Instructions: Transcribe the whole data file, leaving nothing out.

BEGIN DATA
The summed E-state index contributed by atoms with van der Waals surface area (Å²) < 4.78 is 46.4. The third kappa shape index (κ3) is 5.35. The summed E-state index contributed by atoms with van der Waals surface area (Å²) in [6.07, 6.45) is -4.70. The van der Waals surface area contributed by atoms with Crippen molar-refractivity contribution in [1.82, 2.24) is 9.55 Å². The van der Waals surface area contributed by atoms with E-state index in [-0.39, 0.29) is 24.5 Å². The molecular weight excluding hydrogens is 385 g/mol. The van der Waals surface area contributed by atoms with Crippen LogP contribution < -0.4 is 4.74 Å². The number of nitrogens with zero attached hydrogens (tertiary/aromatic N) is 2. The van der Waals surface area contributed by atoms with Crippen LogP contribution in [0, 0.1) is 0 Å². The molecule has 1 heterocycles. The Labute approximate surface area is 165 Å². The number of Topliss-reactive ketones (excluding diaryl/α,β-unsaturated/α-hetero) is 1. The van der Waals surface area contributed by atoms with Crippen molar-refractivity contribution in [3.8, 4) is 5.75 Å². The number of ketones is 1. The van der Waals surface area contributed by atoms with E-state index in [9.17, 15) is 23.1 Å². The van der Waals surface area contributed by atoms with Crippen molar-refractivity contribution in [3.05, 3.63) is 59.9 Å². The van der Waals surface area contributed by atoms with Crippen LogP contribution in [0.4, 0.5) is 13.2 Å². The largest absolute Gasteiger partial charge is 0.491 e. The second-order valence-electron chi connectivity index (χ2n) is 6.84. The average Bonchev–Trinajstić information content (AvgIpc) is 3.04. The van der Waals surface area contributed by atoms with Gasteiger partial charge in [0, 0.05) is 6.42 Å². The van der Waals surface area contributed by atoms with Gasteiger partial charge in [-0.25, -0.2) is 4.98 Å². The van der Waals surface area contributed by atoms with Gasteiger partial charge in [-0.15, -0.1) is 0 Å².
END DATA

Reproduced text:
The summed E-state index contributed by atoms with van der Waals surface area (Å²) < 4.78 is 46.4. The third kappa shape index (κ3) is 5.35. The summed E-state index contributed by atoms with van der Waals surface area (Å²) in [6.07, 6.45) is -4.70. The van der Waals surface area contributed by atoms with Crippen molar-refractivity contribution in [1.82, 2.24) is 9.55 Å². The van der Waals surface area contributed by atoms with E-state index in [-0.39, 0.29) is 24.5 Å². The molecular weight excluding hydrogens is 385 g/mol. The van der Waals surface area contributed by atoms with Crippen LogP contribution < -0.4 is 4.74 Å². The number of nitrogens with zero attached hydrogens (tertiary/aromatic N) is 2. The van der Waals surface area contributed by atoms with Crippen LogP contribution in [0, 0.1) is 0 Å². The molecule has 1 heterocycles. The Labute approximate surface area is 165 Å². The number of Topliss-reactive ketones (excluding diaryl/α,β-unsaturated/α-hetero) is 1. The van der Waals surface area contributed by atoms with Crippen molar-refractivity contribution in [3.8, 4) is 5.75 Å². The number of ketones is 1. The van der Waals surface area contributed by atoms with E-state index in [9.17, 15) is 23.1 Å². The van der Waals surface area contributed by atoms with Crippen molar-refractivity contribution in [3.05, 3.63) is 59.9 Å². The van der Waals surface area contributed by atoms with Crippen LogP contribution in [0.4, 0.5) is 13.2 Å². The largest absolute Gasteiger partial charge is 0.491 e. The second-order valence-electron chi connectivity index (χ2n) is 6.84. The average Bonchev–Trinajstić information content (AvgIpc) is 3.04. The van der Waals surface area contributed by atoms with Gasteiger partial charge in [0, 0.05) is 6.42 Å². The van der Waals surface area contributed by atoms with Gasteiger partial charge in [-0.25, -0.2) is 4.98 Å². The van der Waals surface area contributed by atoms with Gasteiger partial charge in [-0.15, -0.1) is 0 Å².